Since 2010, WPC has been breeding and reintroducing thousands of Oregon spotted tadpoles and froglets back into wetlands in B.C.’s Fraser Valley. It takes years of careful observation, collaboration, ingenuity and sometimes a little luck to crack the code to breeding specific species. For several years, our progress was very limited. But our team persevered. Today, WPC has pioneered breeding techniques that are turning the tide for this species.

We have some exciting news! We have names for our Oregon spotted frog couple.

Meet Lily and Hopper! 

Documenting each step of our Oregon spotted frog breeding journey, we want to take you on a trip from amplexus to tadpoles to show you the impact one frog couple can have. We took final weights and measures at the beginning of March before the breeding began, and then we started to witness amplexus, also known as the breeding hug! This is when males grab onto the backs of the females to prepare for the release of eggs.

Sometimes males will grab onto other males, our fingers, sticks, or even fish in their cold semi-aware state. The males that are amplexed by other males will let out a cry that signals “I’m a boy!” – hoping the other male will let go. Their grip is strong and it can take a lot of effort to separate them, firmly but gently.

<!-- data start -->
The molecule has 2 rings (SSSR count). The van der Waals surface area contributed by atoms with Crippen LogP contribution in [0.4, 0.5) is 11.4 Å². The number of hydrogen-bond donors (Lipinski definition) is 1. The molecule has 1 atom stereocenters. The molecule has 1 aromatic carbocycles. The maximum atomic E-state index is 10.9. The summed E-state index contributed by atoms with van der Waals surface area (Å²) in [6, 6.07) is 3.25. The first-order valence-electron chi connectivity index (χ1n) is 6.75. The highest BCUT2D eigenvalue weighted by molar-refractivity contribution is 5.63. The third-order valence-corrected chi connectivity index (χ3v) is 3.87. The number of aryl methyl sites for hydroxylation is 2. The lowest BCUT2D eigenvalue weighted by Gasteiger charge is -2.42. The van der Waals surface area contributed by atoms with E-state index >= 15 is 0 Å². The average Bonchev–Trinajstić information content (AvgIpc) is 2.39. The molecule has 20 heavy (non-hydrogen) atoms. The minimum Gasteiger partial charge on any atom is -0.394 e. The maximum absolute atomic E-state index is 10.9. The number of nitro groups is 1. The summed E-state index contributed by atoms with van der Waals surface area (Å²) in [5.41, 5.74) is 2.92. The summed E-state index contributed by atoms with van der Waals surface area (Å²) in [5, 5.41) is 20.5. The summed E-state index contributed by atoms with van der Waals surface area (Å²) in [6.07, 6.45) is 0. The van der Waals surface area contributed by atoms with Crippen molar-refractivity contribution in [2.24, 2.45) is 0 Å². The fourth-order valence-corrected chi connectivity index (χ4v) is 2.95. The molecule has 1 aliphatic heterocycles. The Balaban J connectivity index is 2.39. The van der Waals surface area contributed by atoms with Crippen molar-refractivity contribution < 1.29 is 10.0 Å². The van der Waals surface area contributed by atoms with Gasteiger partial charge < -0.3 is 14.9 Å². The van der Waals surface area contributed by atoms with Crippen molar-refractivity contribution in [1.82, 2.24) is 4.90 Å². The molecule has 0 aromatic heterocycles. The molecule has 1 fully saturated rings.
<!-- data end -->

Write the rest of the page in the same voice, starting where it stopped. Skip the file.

While we were determining names for our froggy couple, they produced their egg mass!

This egg mass (pictured below) is the only egg mass they will produce this year and hopefully they are viable embryos. Then, in a few weeks we could see tadpoles swimming around, which will then grow up into froglets.

Thank you to everyone who participated in our naming contest, and for caring about these endangered frogs! We had over 100 votes come in and 54% of you voted for Lily and Hopper.

We can’t wait to share more behind the scenes photos and videos, and keep you up to date on Lily and Hopper’s journey this season. Check back for more updates throughout the breeding season.

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